Systemic Business Community

A salon discussing research into systemics and business

The fourth of four sessions of the Special Integration Group on Systems Applications in Business and Industry is centered on topics on practical, everyday business issues.

Teresa Ann Daniel, “Workplace Bullying in American Organizations: the Path from Recognition to Prohibition”

Incidents of workplace bullying are on the rise in the American workplace. Researchers have compared recent concerns about bullying to those expressed about sexual harassment twenty years ago. Statistically, though, bullying occurs far more often than does sexual harassment; in fact, the U.S. Workplace Bullying Survey (2007) reported that bullying is four times as prevalent as illegal, discriminatory harassment.

This paper explores the evolution of employee legal rights in American organizations, with a specific focus on parallels between the serious organizational problems of workplace bullying and sexual harassment. It also examines the legal, legislative and policy protections currently available to employees both in the United States and internationally, proposed systemic changes, as well as likely prospects for change in the immediate future.

Keywords: workplace bullying, sexual harassment, discrimination, legal protection, legislation, policies

[Abstract (1209) as text] [Paper (1209) as PDF]

Ximing Sun and Ray Collins, “Systems Thinking, Relationship Management and Supply Chains”

Managed supply chain systems typically begin from business-to-business relationships which over time expand to encompass more and more parts of the chain. Harland (1996) first classified supply chains in terms of four sequential levels of management and integration: a firm’s internal integration (level 1); buyer – supplier integration (level 2); through – chain integration (level 3); and network integration (level 4).

Globalization has spawned cross hemisphere and cross country supply chains that operate in a far more dynamic and influential external environment than ever before. Evidence is accumulating that this external environment significantly impacts on supply chain performance at all four levels of integration, but in different ways at each level. It impacts least at level 1, and most at level 4. This paper shows that in level 2 and 3 China-Australia agrifood supply chains, the influence on whole-of-chain performance of the external environment of the country itself is more powerful than the influence of within-chain relationships.

This finding suggests that firms engaging in relationship management at the chain level need to take a more holistic approach. Managing within-chain relationships is necessary but insufficient unless it is done in the context of the chain and its external environment as a dynamic system.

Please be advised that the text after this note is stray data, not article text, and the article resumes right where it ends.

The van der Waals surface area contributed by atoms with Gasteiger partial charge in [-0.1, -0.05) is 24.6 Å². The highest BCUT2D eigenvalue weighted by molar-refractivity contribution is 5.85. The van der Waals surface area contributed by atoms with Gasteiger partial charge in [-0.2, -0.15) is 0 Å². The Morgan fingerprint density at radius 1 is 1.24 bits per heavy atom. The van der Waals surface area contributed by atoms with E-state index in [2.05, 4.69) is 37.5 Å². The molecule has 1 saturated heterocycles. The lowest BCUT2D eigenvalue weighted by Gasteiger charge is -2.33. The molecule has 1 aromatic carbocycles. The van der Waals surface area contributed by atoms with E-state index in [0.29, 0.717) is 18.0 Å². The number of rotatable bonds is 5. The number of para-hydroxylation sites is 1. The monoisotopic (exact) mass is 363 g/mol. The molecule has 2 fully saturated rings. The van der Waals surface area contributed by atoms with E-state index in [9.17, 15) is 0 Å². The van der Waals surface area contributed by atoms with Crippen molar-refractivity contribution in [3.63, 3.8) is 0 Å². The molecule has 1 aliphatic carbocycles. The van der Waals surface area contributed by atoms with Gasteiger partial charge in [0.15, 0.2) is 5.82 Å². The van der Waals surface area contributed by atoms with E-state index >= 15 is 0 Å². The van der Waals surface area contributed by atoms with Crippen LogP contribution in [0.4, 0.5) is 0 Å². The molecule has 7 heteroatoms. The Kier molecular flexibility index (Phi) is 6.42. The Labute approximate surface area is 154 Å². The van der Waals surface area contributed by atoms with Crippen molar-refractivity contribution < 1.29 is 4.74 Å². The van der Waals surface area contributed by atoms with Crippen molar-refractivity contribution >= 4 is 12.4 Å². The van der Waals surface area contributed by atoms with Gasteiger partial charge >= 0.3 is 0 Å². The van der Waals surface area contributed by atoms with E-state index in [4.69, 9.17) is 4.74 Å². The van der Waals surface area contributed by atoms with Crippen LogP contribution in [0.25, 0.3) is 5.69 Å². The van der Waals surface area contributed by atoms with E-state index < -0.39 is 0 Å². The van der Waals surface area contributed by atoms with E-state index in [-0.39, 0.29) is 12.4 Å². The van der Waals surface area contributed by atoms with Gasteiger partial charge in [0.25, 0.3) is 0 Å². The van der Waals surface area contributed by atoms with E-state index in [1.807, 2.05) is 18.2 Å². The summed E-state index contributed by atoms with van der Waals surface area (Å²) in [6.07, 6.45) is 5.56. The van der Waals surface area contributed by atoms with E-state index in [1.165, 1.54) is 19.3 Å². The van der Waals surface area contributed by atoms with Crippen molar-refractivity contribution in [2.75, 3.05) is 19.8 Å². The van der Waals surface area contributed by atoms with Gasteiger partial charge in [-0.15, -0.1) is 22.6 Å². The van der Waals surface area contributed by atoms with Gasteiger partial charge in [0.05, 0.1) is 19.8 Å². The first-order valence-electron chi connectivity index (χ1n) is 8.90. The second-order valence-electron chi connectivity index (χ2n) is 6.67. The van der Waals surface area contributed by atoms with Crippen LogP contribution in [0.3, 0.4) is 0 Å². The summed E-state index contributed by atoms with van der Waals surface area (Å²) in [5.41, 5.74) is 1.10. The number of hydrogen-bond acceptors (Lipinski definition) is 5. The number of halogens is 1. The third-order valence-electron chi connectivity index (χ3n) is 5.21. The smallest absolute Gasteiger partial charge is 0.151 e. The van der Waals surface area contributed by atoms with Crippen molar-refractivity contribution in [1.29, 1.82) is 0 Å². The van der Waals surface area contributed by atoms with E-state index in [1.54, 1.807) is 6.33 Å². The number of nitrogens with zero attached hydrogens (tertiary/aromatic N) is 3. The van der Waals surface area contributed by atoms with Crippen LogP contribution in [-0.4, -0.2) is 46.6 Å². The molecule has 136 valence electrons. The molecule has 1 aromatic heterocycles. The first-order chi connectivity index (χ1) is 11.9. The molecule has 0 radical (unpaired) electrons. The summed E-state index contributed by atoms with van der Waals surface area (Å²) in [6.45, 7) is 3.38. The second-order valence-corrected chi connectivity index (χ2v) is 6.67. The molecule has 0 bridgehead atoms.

Keywords: system performance; supply chain management; external environment; agrifood chains; relationship management.

[Abstract (1185) as text] [Paper (1185) as PDF)]

Thanh Van Mai and O.J.H. Bosch, “System Thinking Approach as a Tool for Sustainable Tourism Development”

Tourism is not simply an industry, but is an open, dynamic, and complex system. It includes many interacting components, and involves many different stakeholders. The development sustainable tourism impinges on and is subjected to many different factors. The limitation of traditional approaches in tourism research are now becoming apparent as they often only explore particular parts of the bigger tourism picture.

This is a conceptual paper that will provide an overview of using a systems thinking approach in dealing with the dynamic and complex nature of the tourism industry on the Cat Ba Islands Biosphere in Vietnam. An overview will be given of the interdependencies and interactions between the constituent parts, focusing on the causes of complexity and dynamic behaviour of the system. The way in which systems thinking has radically chanced the way in which research problems are addressed, and its usefulness as scientific method in defining problems and formulating and testing potential solutions will be described.

[Abstract 1146]

Yong Pan, “Improving the ‘Cyber Lemons’ Problem With the Counteracting Mechanism in Chinese E-Commerce Market: Based on the Data from Taobao.Com (China)”

As the e-commerce of the limit of space and bring up the virtual reality in the e-commerce market, the ‘cyber lemons’ problem resulting from the informational asymmetry of the qualitative uncertainty is getting worse, which is restricting the useful and profitable business.

Based on the data from, this paper demonstratively analyzes the characteristics of ‘cyber lemons’ problem in Chinese e-commerce market and discuss the function of counteracting mechanism such as credit evaluation system , quality-intermediary and reputation. Finally, this paper offers some strategic thought for eliminating the cyber ‘lemons’ problem with the counteracting mechanism.

Keywords: cyber ‘lemons’ problem, counteracting mechanism, credit evaluation system, reputation, quality-intermediary

[Abstract (1109) as text] [Paper (1109) as PDF]

These authors will lead discussions following the style of the Singerian Inquiring System as practiced in the SIG on Systems Applications in Business and Industry.

July 5th, 2009

Posted In: ISSS